The Society of Nuclear Medicine and Molecular Imaging Awards BME Student Vibha Balaji a Prestigious Grant
Ph.D. student Vibha Balaji of the Biomedical Engineering (BME) Department has received a prized $5,000 Medical and Science Student Research Grant from the Society of Nuclear Medicine and Molecular Imaging. Balaji, who does research in the lab of her mentor, BME Associate Professor Joyita Dutta, will use her grant to do pioneering work on Alzheimer's disease.
The purpose of the Medical and Science Student Research Grant is to enable medical, science, or engineering students the opportunity to gain research experience in nuclear medicine, molecular imaging, and targeted radionuclide therapy before they select a residency program or during their first two years of graduate school.
Balaji – who earned her M.S. from the Birla Institute of Technology and Science, Pilani in Goa, India – will use her Medical and Science Student Research Grant to complete work that is particularly vital for Alzheimer's disease diagnosis, in which computational models are crucial for uncovering the propagation pattern of so-called “tau tangles,” a pathological hallmark of the disease.
According to Medical News Today, tau is a protein, contained within the nerve cells, which helps form microtubules – essential structures that transport nutrients within nerve cells. In a healthy brain, the tau proteins help these microtubules remain straight and strong.
“But in Alzheimer’s,” says Medical News Today, “tau collapses into aggregates called tangles. When this happens, the microtubules can no longer sustain the transport of nutrients and other essential substances in the nerve cells, which eventually leads to cell death.”
As Balaji explains about the work that her grant will support, “The proposed project aims to develop a graph-based ‘explainability’ model…that predicts the longitudinal aggregation of tau protein in the human connectome [or map of neural connections in the brain] from tau Positron Emission Tomography (PET) and amyloid PET data.”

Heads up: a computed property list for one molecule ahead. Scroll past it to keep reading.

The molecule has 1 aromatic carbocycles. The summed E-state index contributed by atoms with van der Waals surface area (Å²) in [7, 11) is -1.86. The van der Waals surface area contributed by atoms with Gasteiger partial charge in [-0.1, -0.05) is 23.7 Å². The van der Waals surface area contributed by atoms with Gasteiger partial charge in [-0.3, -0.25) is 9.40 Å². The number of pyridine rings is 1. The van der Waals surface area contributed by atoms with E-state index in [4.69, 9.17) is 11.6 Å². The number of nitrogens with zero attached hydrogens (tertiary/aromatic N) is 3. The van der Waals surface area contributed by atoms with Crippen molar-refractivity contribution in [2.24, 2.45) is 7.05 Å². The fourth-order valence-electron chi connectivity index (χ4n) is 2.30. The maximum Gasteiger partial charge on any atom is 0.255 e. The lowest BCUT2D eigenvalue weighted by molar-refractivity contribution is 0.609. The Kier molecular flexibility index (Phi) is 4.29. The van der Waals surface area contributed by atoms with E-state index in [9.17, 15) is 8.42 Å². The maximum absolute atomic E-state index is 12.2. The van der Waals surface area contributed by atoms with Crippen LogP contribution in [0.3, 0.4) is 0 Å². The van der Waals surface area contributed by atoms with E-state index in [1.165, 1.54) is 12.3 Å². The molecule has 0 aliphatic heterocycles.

Balaji concludes that the project seeks to improve the “explainability” of artificial intelligence (AI) predictions. “This will have important implications for the use of AI in clinical settings, where the black-box nature of AI predictions can be a concern,” says Balaji, referring to the inexplicable or hidden character of such predictions.
Professor Dutta’s lab develops signal processing and deep learning techniques for biomedical applications, including Alzheimer’s neuroimaging and personal health monitoring. Dutta is also an adjunct faculty member in the Electrical and Computer Engineering Department.
As Dutta says about her lab’s research and what Balaji studies, “Several of our ongoing research projects are focused on the development of AI-based approaches to aid the diagnosis and prognosis of Alzheimer's disease. Our broad research goal is to develop signal processing and AI-based solutions to a range of inverse problems, including biomedical image processing and reconstruction, brain network analysis, and electrophysiological signal processing for healthcare applications. (May 2023)